John Colson: Thoughts on Trump, fascism and Nazi orthodoxy
Hit & Run
I’ve been thinking about fascism lately, thanks to the undeniable authoritarian tendencies of former President Donald Trump (the first since George H.W. Bush to lose his reelection bid after four years in office), along with his acolytes and adherents.
Such thoughts, it should be noted, are not happy ones, but rather are a reflection of the growing sentiment that the United States of America is slipping downward in the list of nations ruled by some type of representational or republican democracy.
And, just so the reader does not mistakenly conclude that the U.S. is in some sort of unique spot in the spectrum of failing democracies, I’ve also been thinking about Adolf Hitler and his usurpation of German democratic institutions in the 1920s and 1930s.
The reason for these two-fold musings is that I, like others around the nation and the world, am worried that the U.S. is on the brink of descending into a fascist-like period, in which the adoration and near-deification of a charismatic leader (Trump, in this case) may presage the rise of extreme nationalism, focused demonization of select socio-economic groups, and rigorous manipulation of electoral mechanism aimed at giving total authority to a one-party state, among other nasty trends.
Interestingly, German Nazism, which spawned World War II in response to the defeat of Germany in 1918 at the end of World War I, has been shown to have taken some of its worst cues from racist policies then in practice in the U.S., according to scholars of the period.
The Nazi Party, which got its organizational start in 1920, was founded on Hitler’s hatred of Jews and other minority groups, and initially took its cues from a loosely organized subset of the population known as the Freikorps, a paramilitary culture that fought against occasional communist-tinged uprisings following the end of WWI.
But the Nazi leaders quickly pivoted to nationalistic, anti-communist and racist rhetoric, building up a national consensus that Jews were to blame for the nation’s recent military defeat and for its lingering financial woes, much as Trump scapegoats immigrants, Black citizens and liberals.
Hitler, who was the Nazi leader starting in 1921, according to published historical accounts, was in 1933 appointed Chancellor of German by Pres. Paul von Hindenburg. Building on a rapid-fire schedule of huge national rallies held all over Germany (much like Trump’s favorite campaign tactic,) Hitler speedily erected the totalitarian regime known as the Third Reich and began the persecution of Jews as one of the party’s central tenets.
At about the same time, a cadre of German legal beagles went to work studying Jim Crow laws and other racist policies in the U.S., with an eye toward using our Jim Crow-era policies and laws as a template for the new Nazi regime’s legal framework (more on this from legal scholar James Q. Whitman’s 2017 book, “Hitler’s American Model”).
According to a 2017 Atlantic magazine review of Whitman’s book, the U.S. structure of legalized racism was the basis for several “crucial” Nazi texts issued from 1933-35.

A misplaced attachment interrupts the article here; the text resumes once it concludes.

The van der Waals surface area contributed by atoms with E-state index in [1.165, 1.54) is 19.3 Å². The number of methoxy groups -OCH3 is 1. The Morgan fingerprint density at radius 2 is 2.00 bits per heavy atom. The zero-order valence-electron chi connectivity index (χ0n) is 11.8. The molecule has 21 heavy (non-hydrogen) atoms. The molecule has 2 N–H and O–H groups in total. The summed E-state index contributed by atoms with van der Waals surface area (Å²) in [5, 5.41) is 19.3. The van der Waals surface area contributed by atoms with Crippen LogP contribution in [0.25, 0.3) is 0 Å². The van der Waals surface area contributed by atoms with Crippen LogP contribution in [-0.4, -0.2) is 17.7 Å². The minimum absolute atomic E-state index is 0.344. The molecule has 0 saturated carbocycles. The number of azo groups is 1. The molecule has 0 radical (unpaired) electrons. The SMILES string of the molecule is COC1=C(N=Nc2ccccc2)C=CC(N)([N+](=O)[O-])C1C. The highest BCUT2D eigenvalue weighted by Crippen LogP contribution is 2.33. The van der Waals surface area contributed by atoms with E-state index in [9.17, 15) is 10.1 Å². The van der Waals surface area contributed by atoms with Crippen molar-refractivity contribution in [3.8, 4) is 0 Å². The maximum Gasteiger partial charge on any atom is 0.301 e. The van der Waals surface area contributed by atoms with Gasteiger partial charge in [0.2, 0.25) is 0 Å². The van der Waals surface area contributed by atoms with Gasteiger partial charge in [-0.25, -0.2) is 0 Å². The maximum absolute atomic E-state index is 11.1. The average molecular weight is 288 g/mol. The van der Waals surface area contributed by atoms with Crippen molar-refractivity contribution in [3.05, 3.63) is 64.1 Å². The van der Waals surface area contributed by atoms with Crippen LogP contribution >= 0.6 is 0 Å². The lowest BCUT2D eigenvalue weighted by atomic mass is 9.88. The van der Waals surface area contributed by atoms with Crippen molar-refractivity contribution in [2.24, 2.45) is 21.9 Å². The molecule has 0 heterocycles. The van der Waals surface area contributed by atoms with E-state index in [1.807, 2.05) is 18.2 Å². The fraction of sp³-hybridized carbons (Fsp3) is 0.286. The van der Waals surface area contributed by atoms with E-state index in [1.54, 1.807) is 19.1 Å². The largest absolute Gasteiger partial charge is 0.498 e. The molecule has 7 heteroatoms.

Citing one particular text, the “National Socialist Handbook for Law and Legislation,” the Atlantic notes that one “pivotal” essay “devoted a quarter of its pages to U.S. legislation — which went beyond segregation to include rules governing American Indians, citizenship criteria for Filipinos and Puerto Ricans as well as African Americans [and] prohibitions against miscegenation in some 30 states. No other country, not even South Africa with its apartheid rules, gave the Nazis a more solid framework for building their own racist regulations.”
Reportedly, at a 1934 Nazi conference on establishing a racist state, the attendees were “especially drawn to American legal codes based on white supremacy,” though Whitman and The Atlantic were careful to note that the information in Whitman’s book did not “clinch a formative role for U.S. racial law” in helping the Nazis come up with their own rules.
But, Whitman is quoted as writing, “What the history of this book demands that we confront are questions not about the genesis of Nazism, but about the character of America.”
I leave it to readers to check out Whitman’s conclusions, and then draw their own about what all this might mean for a revival of Trumpism if he wins the 2024 presidential election.
I must point out that, as gratifying it might be to some Trump critics, there apparently is no proof that he expressed admiration for Hitler, or that he slept with a copy of “Mein Kampf,” Hitler’s most-cited work, nearby. It apparently is true that a friend once gave Trump a copy of Hitler’s speeches, “My New Order,” though Trump denies ever having read it.
And as we approach the first anniversary of the Jan. 6, 2021, Trump-encouraged assault on the U.S. Capitol, I have to wonder exactly why it is that members of Trump’s inner circle (including the friend who gave Trump the volume of Hitler’s speeches) have been saying for about three decades that he has an affinity for Hitler, Hitler’s writings, and perhaps Hitler’s methods of governance.
These hints that our former president has fond feelings for the most notorious racist and murderous dictator of the 20th century are among the things about Trump that I find very troubling, indeed.
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